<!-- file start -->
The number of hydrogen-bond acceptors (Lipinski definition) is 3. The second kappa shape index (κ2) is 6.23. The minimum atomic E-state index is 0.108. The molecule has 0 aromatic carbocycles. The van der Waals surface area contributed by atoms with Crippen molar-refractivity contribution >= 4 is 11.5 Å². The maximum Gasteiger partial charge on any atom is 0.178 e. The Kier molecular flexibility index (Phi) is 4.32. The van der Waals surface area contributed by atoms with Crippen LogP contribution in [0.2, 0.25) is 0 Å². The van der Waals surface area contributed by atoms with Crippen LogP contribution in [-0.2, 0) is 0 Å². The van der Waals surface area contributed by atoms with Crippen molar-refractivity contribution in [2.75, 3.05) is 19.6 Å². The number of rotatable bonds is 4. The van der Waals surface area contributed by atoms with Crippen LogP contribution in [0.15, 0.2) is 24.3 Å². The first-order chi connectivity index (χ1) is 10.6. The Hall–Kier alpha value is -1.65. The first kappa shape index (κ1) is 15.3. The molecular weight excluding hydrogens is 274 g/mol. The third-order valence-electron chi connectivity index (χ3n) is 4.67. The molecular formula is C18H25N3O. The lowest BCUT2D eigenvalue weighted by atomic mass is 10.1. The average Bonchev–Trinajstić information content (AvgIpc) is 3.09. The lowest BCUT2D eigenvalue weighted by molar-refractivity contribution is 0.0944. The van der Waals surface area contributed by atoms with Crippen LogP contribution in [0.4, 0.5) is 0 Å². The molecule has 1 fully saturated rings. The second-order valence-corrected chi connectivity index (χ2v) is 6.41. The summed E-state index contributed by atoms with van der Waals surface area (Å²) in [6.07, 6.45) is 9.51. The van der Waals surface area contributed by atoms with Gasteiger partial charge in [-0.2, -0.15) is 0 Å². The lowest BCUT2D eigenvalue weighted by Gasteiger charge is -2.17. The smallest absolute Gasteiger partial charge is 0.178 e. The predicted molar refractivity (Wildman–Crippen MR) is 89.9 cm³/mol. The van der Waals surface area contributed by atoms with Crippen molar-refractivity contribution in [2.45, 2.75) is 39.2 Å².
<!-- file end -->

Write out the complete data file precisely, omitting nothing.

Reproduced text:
The number of hydrogen-bond acceptors (Lipinski definition) is 3. The second kappa shape index (κ2) is 6.23. The minimum atomic E-state index is 0.108. The molecule has 0 aromatic carbocycles. The van der Waals surface area contributed by atoms with Crippen molar-refractivity contribution >= 4 is 11.5 Å². The maximum Gasteiger partial charge on any atom is 0.178 e. The Kier molecular flexibility index (Phi) is 4.32. The van der Waals surface area contributed by atoms with Crippen LogP contribution in [0.2, 0.25) is 0 Å². The van der Waals surface area contributed by atoms with Crippen LogP contribution in [-0.2, 0) is 0 Å². The van der Waals surface area contributed by atoms with Crippen molar-refractivity contribution in [2.75, 3.05) is 19.6 Å². The number of rotatable bonds is 4. The van der Waals surface area contributed by atoms with Crippen LogP contribution in [0.15, 0.2) is 24.3 Å². The first-order chi connectivity index (χ1) is 10.6. The Hall–Kier alpha value is -1.65. The first kappa shape index (κ1) is 15.3. The molecular weight excluding hydrogens is 274 g/mol. The third-order valence-electron chi connectivity index (χ3n) is 4.67. The molecular formula is C18H25N3O. The lowest BCUT2D eigenvalue weighted by atomic mass is 10.1. The average Bonchev–Trinajstić information content (AvgIpc) is 3.09. The lowest BCUT2D eigenvalue weighted by molar-refractivity contribution is 0.0944. The van der Waals surface area contributed by atoms with Crippen LogP contribution in [0.4, 0.5) is 0 Å². The molecule has 1 fully saturated rings. The second-order valence-corrected chi connectivity index (χ2v) is 6.41. The summed E-state index contributed by atoms with van der Waals surface area (Å²) in [6.07, 6.45) is 9.51. The van der Waals surface area contributed by atoms with Gasteiger partial charge in [-0.2, -0.15) is 0 Å². The lowest BCUT2D eigenvalue weighted by Gasteiger charge is -2.17. The smallest absolute Gasteiger partial charge is 0.178 e. The predicted molar refractivity (Wildman–Crippen MR) is 89.9 cm³/mol. The van der Waals surface area contributed by atoms with Crippen molar-refractivity contribution in [2.45, 2.75) is 39.2 Å².